LW: So I was treating we went back and forth we treating Covid in patients treating regular patients and then manning the ER delivering for pharmacy. I did all of it, some people did not want to be exposed to Covid and they chose not to. I did everything that that was open to me any hour of the day, to make up 40 hours or plus.

MW: And so you did not have a loss of hours during the pandemic?

LW: Very, very few yes.

MW: That is good to hear, I know a lot of people..

LW: Yes, I know a lot of people were I would have been furloughed yes, so. But there were these different jobs available and I I took all of them.

MW: So, in terms of your feelings about working during a healthcare crisis, an unprecedented healthcare crisis like this. Initially, in the early stages of this, do you remember, do you recall what your feelings towards working in healthcare during that?

MW: And then, you know, and then I'm going to ask you about how it shifted, you know, throughout the year. But early on, do you remember your feelings about working in healthcare doing this?

LW: In -generally in health care. We will get through this things were thrown at us so fast and it's literally changed every hour, but we have to find a way to do this, and we have to.

LW: Keep everybody alive and, and just try to figure this out. Specifically I remember the first time that I went into a Covid unit, and it was probably end of March. And all I can say is: it was like a movie and it was absolutely surreal. Like I was in somebody else's body and I'm walking around -and it was because of what I had on and just -it was at that time it wasn't an entire floor was half the floor it was small and quiet and there were things that I’ve never seen around in the hospital. It just didn't even look like the same hospital. So that I remember, and I remember that to that to this day.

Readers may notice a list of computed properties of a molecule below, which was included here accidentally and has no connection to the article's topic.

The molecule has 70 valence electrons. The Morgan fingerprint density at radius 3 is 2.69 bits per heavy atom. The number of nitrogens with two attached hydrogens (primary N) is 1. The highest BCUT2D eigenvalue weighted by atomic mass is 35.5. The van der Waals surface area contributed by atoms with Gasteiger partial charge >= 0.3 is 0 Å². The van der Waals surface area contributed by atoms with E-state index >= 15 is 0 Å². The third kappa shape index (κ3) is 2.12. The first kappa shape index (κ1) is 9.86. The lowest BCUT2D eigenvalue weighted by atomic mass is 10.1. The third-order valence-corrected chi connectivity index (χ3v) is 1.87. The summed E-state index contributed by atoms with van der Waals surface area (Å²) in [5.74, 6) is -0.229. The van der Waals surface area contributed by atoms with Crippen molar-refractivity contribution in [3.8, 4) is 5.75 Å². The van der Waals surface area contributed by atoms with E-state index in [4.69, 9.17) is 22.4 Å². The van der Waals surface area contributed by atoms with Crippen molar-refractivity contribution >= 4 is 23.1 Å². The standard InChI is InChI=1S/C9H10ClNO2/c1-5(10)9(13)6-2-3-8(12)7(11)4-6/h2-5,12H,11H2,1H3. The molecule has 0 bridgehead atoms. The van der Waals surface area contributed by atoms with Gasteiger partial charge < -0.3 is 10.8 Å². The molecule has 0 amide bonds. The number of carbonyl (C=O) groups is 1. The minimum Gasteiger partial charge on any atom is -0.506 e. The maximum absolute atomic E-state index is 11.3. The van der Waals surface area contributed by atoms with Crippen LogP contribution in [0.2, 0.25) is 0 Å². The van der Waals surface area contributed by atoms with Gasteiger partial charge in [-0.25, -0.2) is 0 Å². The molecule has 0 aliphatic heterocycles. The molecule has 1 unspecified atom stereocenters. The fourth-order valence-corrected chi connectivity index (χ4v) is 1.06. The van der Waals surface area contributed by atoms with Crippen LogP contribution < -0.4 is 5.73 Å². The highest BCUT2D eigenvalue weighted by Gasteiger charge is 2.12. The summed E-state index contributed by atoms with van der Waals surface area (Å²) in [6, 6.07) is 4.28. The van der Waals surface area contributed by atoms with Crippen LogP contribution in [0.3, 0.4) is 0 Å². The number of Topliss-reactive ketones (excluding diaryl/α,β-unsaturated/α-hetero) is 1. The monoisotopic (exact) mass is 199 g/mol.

MW: What, when you think about your feelings walking in there, for your own personal safety things like this, -how did you know -How did that feel at that, at that moment for that first time that you walked into a room?

LW: Like I don't want to get this, so I listened to the nurses who were already there exactly what to do, how to put the equipment, I never had on and on, and I was very, very careful. And it changed how I -no it didn't change the way how I treated the patient- but it changed the way I kind of moved myself, but I still got them up and we walked in and I was just very aware of what I had to clean when I got out and I didn't want to make them any more sick and I certainly didn't want to make myself sick.


MW: How, in terms of the progression then across the year, where we now have more information about Covid and all of this, how is the changes occurred to your field?

LW: Okay well in general, all of us are much more relaxed. I go into it now because I’m still seeing Covid patients, well I did a week ago. I'm a little more knowledgeable. I kind of know I’m not going to like drop dead after I, you know close the door or that day or whatever. The patients are less sick they we had patients that were less sick, the second wave so that was a little bit more encouraging. So I felt less anxious than I did in the beginning.

MW: Well that's good to hear, that's excellent to hear. I want to shift a little bit towards home life, family life during the pandemic and so, how many how many individuals are living in your household currently and how many, including yourself work in healthcare?

LW: One, me.